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What is a Qualified Personal Residential Trust (QPRT)?

A QPRT is a form of irrevocable living trust designed to reduce the amount of gift and inheritance tax generally incurred when transferring an asset to a beneficiary. According to the law, the QPRT is a proper legal technique to protect an individual’s assets for the beneficiaries thereof and protects those assets from creditors and lawsuits. An irrevocable trust cannot be changed in any way while the trust is in effect. This helps ensure that a judge cannot simply order a person to turn over protected assets to creditors or change the circumstances of the trust that would allow others to get the asset.

Once the residence has been transferred to the trust through a properly prepared and executed deed, the assignees retain the right to live in that home for a set number of years. As long as the owner resides in the house, no rent will be paid. The owner is responsible for all housing expenses, such as repairs, property taxes, and maintenance fees, which are covered by Revenue Procedure 2003-42. [2003-23 IRB 993 section 4 Art. II (B) (2)]. If the owner is still alive after that predetermined number of years, the trust automatically transfers ownership of the home to the owners’ beneficiaries without having to pay estate taxes. Recipients can rent the house to the original owner of the house. The most attractive part of this plan is that by paying rent after the QPRT ends, the owner transfers additional assets to his beneficiaries without having to pay any gift or inheritance tax. Having received the rent money from the parents does not prevent them from returning the money to the parents. If the home is sold, the proceeds of the sale can be used to purchase another home or other items for the parents at the beneficiary’s desire.

The main advantage of the QPRT is the tax savings it provides to the property owner and the beneficiaries of the trust. When the residence is transferred to the QPRT, it counts as a gift, but a typical IRS gift tax is not calculated. Instead, the IRS calculates a modified gift tax based on published tables and the total time the home remains in the QPRT, which is applied to the value of the home. Once the trust’s time period, which is agreed to when creating the QPRT, ends and the owner is still alive, the residence passes to the beneficiaries free of any gift or inheritance taxes.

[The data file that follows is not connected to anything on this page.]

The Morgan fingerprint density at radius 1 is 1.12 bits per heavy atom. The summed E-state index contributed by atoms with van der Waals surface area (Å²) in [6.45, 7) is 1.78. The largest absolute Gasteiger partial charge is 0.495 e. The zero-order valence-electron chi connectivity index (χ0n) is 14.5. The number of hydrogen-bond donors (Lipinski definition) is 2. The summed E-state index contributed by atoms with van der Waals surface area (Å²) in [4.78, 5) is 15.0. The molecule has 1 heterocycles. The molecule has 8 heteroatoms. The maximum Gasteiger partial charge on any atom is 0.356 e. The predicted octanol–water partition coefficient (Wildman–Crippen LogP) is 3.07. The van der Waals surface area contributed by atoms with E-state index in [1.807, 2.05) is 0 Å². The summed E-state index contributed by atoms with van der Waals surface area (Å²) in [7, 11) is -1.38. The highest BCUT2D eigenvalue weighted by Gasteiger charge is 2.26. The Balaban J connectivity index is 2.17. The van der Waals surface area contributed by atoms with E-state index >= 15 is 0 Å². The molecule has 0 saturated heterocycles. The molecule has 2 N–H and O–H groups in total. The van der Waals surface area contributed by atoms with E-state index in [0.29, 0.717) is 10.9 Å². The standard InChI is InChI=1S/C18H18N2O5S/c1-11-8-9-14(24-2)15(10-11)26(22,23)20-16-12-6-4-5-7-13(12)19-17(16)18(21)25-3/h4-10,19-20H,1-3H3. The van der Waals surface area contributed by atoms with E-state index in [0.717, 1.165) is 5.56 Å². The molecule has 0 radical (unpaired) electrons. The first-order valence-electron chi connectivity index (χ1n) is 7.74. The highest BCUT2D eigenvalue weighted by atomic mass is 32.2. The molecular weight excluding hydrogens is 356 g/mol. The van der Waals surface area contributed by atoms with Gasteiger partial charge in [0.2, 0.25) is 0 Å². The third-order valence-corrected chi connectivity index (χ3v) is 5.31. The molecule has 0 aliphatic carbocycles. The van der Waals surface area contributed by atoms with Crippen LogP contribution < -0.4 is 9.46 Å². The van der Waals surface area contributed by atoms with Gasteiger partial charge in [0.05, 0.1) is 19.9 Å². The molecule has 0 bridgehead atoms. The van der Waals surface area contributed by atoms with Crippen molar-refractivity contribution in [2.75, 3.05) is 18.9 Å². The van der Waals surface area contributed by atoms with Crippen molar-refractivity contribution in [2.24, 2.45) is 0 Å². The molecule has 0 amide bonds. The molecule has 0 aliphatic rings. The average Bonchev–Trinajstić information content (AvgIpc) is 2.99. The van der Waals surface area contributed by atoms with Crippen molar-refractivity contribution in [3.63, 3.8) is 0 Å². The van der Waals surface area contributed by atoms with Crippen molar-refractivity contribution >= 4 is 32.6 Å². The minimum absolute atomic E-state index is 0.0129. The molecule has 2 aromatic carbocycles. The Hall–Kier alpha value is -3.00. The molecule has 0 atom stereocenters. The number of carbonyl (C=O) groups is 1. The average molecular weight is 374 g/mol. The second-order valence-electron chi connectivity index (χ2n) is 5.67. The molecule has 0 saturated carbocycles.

If the value of the residence has increased since its original appraisal, the gift tax is based on that value of the home, as calculated by the IRS, and not on the increase in value of the home. If the value of the home does not increase or stays the same, the recipients will not have to pay any gift tax on the home.

Another benefit of the QPRT is that tax benefits can be enhanced if a husband and wife own the home jointly. Pursuant to Treasury Regulations section 25.2702-5(c)(2)(iv), a husband and wife may transfer one half of their property in the home to two separate QPRTs. Each separate QPRT allows the owners, husband and wife, to live in the residence for a set number of years under the terms of each QPRT. In the event that an owner dies before the end of the QPRT, the half that was in the trust would be put into the estate and would be subject to inheritance and gift taxes. So what if you want to sell the home that is under a QPRT and buy a new home? The QPRT trustee would simply sell the old house and buy a new one in the name of the QPRT. If the value of the new home is greater than the value of the old home, then the trustee must pay with separate funds and retain ownership of that part of the home.

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